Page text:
but such redundancy is problematic) since name ssn dbudget lot Employees dname budget did Departments Manages2 name ssn lot dname did Employees budget Departments is_manager apptnum managed_by Try this at home . credits. name CHAR(20). PRIMARY KEY (ssn)) . etc. Federal Geographic Data Committee Cadastral Subcommittee http://www. semester taken.Now you try it Entity vs. titles.htm Converting ER to Relational Logical DB Design: ER to Relational ssn • Entity sets to tables. What if manager’s dbudget covers all managed depts? (can repeat value. subdivision lines. Teachers • Courses have ids. lot INTEGER. and related details Source: US Dept. Interior Bureau of Land Management. • But many simple concepts in ER are subtle to specify in relations ssn lot name lot 123-22-3666 Attishoo 48 231-31-5368 Smiley 22 131-24-3650 Smethurst 35 Employees CREATE TABLE Employees (ssn CHAR(11). • Must track which classes a professor has taught • Database should work over multiple semesters since Mgr_Appts dbudget These things get pretty hairy! A Cadastral E-R Diagram • Many E-R diagrams cover entire walls! • A modest example: cadastral: showing or recording property boundaries.fairview-industries. Relationship OKseparate as long as a manager gets discretionary a budget dept. … • Courses have multiple sections that have time/rm and exactly one teacher • Must track students’ course schedules and transcripts including grades. buildings.Courses database: • Courses.

Vs. we could instead combine Manages and Departments. budget REAL. since DATE. relationship to a did ssn INTEGER. since DATE. FOREIGN KEY (ssn) REFERENCES Employees) Review: Key Constraints most one • Each dept has at manager. since name dname ssn lot did budget Employees Manages Departments Translation to relational model? 1-to-1 1-to Many Many-to-1 Many-to-Many Review: Participation Constraints • Does every department have a manager? – If so. : DATE. budget REAL. CREATE TABLE Dept_Mgr( did INTEGER. 123-22-3666 51 1/1/91 123-22-3666 231-31-5368 56 51 3/3/93 2/2/92 Translating ER with Key Constraints n lot Employees name ss since Manages did bu Depar tments dname dget • Since each department has a unique manager. pname lot age ssn name Policy Employees Dependents . ssn CHAR(11). did). PRIMARY KEY (did). PRIMARY KEY (did). ON DELETE NO ACTION) Review: Weak Entities • A weak entity can be identifed uniquely only by considering the primary key of another (owner) entity. according to the key constraint on Manage s. but little else (without resorting to CHECK constraints which we’ll learn later). ssn did since 2) All descriptive attributes. attributes of the relation must since include PRIMARY KEY (ssn. PRIMARY KEY (did). – Owner entity set and weak entity set must participate in a one-to-many relationship set (1 owner. ssn CHAR(11). – Weak entity set must have total participation in this cost identifying relationship set. since DATE. relation. this is a participation constraint: the participation of Departments in Manages is said to be total (vs. FOREIGN KEY (did) REFERENCES Departments) did INTEGER. dname CHAR(20). FOREIGN KEY (ssn) REFERENCES Employees. 1) Keys for each participating FOREIGN KEY (ssn) entity set (as foreign REFERENCES Employees. partial).Relationship Sets to Tables CREATE TABLE Works_In( • In translatingset a many-to-many CHAR(1). keys). many weak entities). This set of attributesFOREIGN KEY (did) forms a superkey for REFERENCES Departments) the relation. FOREIGN KEY (ssn) REFERENCES Employees. • Every did value in Departments table must appear in a row of the Manages table (with a non-null namessn value!) dname Manages Em ployees Departments Works_In since Participation Constraints in SQL • We can capture participation constraints involving one entity set in a binary relationship. ssn CHAR(11) NOT NULL.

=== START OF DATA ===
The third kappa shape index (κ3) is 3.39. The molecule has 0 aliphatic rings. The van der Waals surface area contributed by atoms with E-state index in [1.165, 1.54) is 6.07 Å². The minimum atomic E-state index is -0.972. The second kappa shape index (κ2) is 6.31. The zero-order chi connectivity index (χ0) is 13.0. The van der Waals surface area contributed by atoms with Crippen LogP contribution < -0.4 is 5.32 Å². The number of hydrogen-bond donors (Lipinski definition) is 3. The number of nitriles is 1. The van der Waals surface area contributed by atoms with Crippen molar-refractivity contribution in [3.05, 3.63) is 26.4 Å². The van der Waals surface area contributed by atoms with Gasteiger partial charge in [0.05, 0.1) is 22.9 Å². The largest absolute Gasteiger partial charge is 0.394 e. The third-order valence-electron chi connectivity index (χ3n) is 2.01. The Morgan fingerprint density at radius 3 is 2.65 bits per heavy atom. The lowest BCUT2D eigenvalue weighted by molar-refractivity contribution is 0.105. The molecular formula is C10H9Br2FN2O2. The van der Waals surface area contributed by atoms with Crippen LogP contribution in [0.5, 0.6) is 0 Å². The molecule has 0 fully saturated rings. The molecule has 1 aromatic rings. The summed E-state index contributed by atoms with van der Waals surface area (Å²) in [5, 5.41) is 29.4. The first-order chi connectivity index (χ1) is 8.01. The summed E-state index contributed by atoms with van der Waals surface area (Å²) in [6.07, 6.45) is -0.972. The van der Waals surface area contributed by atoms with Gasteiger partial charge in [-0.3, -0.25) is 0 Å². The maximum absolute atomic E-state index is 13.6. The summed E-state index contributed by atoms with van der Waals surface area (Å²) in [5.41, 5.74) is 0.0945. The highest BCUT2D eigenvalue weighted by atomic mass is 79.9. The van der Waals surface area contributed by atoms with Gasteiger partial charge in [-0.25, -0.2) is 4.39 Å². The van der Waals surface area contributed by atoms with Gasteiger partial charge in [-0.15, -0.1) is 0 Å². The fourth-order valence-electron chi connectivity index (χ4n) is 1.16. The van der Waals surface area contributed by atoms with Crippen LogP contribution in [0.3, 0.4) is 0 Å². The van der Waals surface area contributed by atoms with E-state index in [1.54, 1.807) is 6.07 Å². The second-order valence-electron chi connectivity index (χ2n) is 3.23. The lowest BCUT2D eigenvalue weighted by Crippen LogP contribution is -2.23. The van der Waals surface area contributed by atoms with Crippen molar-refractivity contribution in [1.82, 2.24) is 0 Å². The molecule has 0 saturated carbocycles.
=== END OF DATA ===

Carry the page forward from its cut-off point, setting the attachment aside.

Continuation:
functional dependencies) cannot be expressed. – Functional Dependency information and normalization techniques are especially useful. whether or not to use ISA hierarchies. ON DELETE CASCADE) Summary of ER (Cont. especially for a large enterprise. Common choices include: – Entity vs. age INTEGER.) • Several kinds of integrity constraints: – key constraints – participation constraints • Some foreign key constraints are also implicit in the definition of a relationship set. attribute.Translating Weak Entity Sets • Weak entity set and identifying relationship set are translated into a single table. ISA hierarchies (see text if you’re curious). and attributes (of entities and relationships). • Ensuring good database design: resulting relational schema should be analyzed and refned further. CREATE TABLE Dep_Policy ( pname CHAR(20). – When the owner entity is deleted. aggregation.) • ER design is subjective.ary relationship. • Constraints play an important role in determining the best database design for an enterprise. close to the way people think about their applications. binary or n. • Some additional constructs: weak entities. relationship. and aggregation. • Many other constraints (notably. There are often many ways to model a given scenario! • Analyzing alternatives can be tricky. ssn). . – Note: There are many variations on ER model • Both graphically and conceptually • Basic constructs: entities. relationships. ssn CHAR(11) NOT NULL. Summary of Conceptual Design • Conceptual design follows requirements analysis. – Yields a high-level description of data to be stored • ER model popular for conceptual design – Constructs are expressive. all owned weak entities must also be deleted. entity vs. Summary of ER (Cont. PRIMARY KEY (pname. FOREIGN KEY (ssn) REFERENCES Employees. cost REAL.